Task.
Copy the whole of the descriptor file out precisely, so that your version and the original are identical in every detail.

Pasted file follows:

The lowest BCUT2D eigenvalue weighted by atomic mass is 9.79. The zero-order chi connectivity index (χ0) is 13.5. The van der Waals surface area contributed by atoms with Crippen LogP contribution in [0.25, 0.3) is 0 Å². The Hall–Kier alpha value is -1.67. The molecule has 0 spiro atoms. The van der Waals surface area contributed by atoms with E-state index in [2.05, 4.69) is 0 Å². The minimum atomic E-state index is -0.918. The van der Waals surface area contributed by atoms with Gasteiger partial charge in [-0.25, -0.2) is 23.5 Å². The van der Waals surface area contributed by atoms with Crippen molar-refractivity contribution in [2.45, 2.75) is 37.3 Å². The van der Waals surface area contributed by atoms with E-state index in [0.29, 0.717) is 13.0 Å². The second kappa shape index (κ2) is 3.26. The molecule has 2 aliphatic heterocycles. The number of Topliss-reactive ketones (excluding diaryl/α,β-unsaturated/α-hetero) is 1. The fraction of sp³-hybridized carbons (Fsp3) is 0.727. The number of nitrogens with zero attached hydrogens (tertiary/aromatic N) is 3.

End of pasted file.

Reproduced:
The lowest BCUT2D eigenvalue weighted by atomic mass is 9.79. The zero-order chi connectivity index (χ0) is 13.5. The van der Waals surface area contributed by atoms with Crippen LogP contribution in [0.25, 0.3) is 0 Å². The Hall–Kier alpha value is -1.67. The molecule has 0 spiro atoms. The van der Waals surface area contributed by atoms with E-state index in [2.05, 4.69) is 0 Å². The minimum atomic E-state index is -0.918. The van der Waals surface area contributed by atoms with Gasteiger partial charge in [-0.25, -0.2) is 23.5 Å². The van der Waals surface area contributed by atoms with Crippen molar-refractivity contribution in [2.45, 2.75) is 37.3 Å². The van der Waals surface area contributed by atoms with E-state index in [0.29, 0.717) is 13.0 Å². The second kappa shape index (κ2) is 3.26. The molecule has 2 aliphatic heterocycles. The number of Topliss-reactive ketones (excluding diaryl/α,β-unsaturated/α-hetero) is 1. The fraction of sp³-hybridized carbons (Fsp3) is 0.727. The number of nitrogens with zero attached hydrogens (tertiary/aromatic N) is 3.